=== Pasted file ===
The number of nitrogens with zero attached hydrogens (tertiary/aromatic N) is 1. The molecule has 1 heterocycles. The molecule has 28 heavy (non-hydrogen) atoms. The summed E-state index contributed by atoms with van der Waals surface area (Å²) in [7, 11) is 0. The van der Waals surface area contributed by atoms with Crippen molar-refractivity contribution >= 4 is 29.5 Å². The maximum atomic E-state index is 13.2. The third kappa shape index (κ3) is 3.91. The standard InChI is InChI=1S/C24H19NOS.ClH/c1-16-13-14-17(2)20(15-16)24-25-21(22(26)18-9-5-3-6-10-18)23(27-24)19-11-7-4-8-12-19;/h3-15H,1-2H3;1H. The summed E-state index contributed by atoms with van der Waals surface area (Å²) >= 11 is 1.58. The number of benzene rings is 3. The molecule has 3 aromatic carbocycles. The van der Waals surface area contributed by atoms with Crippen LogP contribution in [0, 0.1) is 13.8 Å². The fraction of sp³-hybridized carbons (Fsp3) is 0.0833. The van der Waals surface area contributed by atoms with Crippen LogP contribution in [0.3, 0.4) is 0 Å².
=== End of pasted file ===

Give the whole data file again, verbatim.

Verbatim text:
The number of nitrogens with zero attached hydrogens (tertiary/aromatic N) is 1. The molecule has 1 heterocycles. The molecule has 28 heavy (non-hydrogen) atoms. The summed E-state index contributed by atoms with van der Waals surface area (Å²) in [7, 11) is 0. The van der Waals surface area contributed by atoms with Crippen molar-refractivity contribution >= 4 is 29.5 Å². The maximum atomic E-state index is 13.2. The third kappa shape index (κ3) is 3.91. The standard InChI is InChI=1S/C24H19NOS.ClH/c1-16-13-14-17(2)20(15-16)24-25-21(22(26)18-9-5-3-6-10-18)23(27-24)19-11-7-4-8-12-19;/h3-15H,1-2H3;1H. The summed E-state index contributed by atoms with van der Waals surface area (Å²) >= 11 is 1.58. The number of benzene rings is 3. The molecule has 3 aromatic carbocycles. The van der Waals surface area contributed by atoms with Crippen LogP contribution in [0, 0.1) is 13.8 Å². The fraction of sp³-hybridized carbons (Fsp3) is 0.0833. The van der Waals surface area contributed by atoms with Crippen LogP contribution in [0.3, 0.4) is 0 Å².